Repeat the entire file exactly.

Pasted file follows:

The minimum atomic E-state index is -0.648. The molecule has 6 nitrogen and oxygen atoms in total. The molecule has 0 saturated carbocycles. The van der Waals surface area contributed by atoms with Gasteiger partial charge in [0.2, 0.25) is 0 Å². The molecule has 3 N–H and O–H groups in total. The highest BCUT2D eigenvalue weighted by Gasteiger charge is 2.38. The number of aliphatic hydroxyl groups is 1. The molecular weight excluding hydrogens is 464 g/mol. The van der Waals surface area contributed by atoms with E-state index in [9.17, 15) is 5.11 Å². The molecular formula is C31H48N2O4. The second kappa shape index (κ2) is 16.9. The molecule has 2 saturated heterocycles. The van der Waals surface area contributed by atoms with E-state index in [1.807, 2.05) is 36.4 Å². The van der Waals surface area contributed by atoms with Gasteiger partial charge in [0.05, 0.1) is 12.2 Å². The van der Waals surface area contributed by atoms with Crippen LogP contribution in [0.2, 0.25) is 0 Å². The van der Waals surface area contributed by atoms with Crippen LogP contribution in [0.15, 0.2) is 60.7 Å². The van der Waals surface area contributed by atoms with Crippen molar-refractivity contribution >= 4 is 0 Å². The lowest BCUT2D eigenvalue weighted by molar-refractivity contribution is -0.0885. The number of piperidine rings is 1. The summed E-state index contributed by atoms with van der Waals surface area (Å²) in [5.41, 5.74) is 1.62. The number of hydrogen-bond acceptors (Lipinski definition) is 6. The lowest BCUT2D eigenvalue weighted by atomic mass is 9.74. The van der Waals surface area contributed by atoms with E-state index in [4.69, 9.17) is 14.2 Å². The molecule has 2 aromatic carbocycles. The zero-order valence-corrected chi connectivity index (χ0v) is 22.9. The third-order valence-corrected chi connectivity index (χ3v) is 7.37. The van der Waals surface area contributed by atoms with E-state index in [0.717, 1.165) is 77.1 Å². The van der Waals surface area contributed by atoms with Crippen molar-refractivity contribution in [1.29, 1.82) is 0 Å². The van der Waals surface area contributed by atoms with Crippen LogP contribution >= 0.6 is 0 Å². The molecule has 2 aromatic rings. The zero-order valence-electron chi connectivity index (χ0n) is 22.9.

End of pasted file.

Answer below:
The minimum atomic E-state index is -0.648. The molecule has 6 nitrogen and oxygen atoms in total. The molecule has 0 saturated carbocycles. The van der Waals surface area contributed by atoms with Gasteiger partial charge in [0.2, 0.25) is 0 Å². The molecule has 3 N–H and O–H groups in total. The highest BCUT2D eigenvalue weighted by Gasteiger charge is 2.38. The number of aliphatic hydroxyl groups is 1. The molecular weight excluding hydrogens is 464 g/mol. The van der Waals surface area contributed by atoms with E-state index in [9.17, 15) is 5.11 Å². The molecular formula is C31H48N2O4. The second kappa shape index (κ2) is 16.9. The molecule has 2 saturated heterocycles. The van der Waals surface area contributed by atoms with E-state index in [1.807, 2.05) is 36.4 Å². The van der Waals surface area contributed by atoms with Gasteiger partial charge in [0.05, 0.1) is 12.2 Å². The van der Waals surface area contributed by atoms with Crippen LogP contribution in [0.2, 0.25) is 0 Å². The van der Waals surface area contributed by atoms with Crippen LogP contribution in [0.15, 0.2) is 60.7 Å². The van der Waals surface area contributed by atoms with Crippen molar-refractivity contribution >= 4 is 0 Å². The lowest BCUT2D eigenvalue weighted by molar-refractivity contribution is -0.0885. The number of piperidine rings is 1. The summed E-state index contributed by atoms with van der Waals surface area (Å²) in [5.41, 5.74) is 1.62. The number of hydrogen-bond acceptors (Lipinski definition) is 6. The lowest BCUT2D eigenvalue weighted by atomic mass is 9.74. The van der Waals surface area contributed by atoms with E-state index in [4.69, 9.17) is 14.2 Å². The molecule has 2 aromatic carbocycles. The zero-order valence-corrected chi connectivity index (χ0v) is 22.9. The third-order valence-corrected chi connectivity index (χ3v) is 7.37. The van der Waals surface area contributed by atoms with E-state index in [0.717, 1.165) is 77.1 Å². The van der Waals surface area contributed by atoms with Crippen molar-refractivity contribution in [1.29, 1.82) is 0 Å². The van der Waals surface area contributed by atoms with Crippen LogP contribution >= 0.6 is 0 Å². The molecule has 2 aromatic rings. The zero-order valence-electron chi connectivity index (χ0n) is 22.9.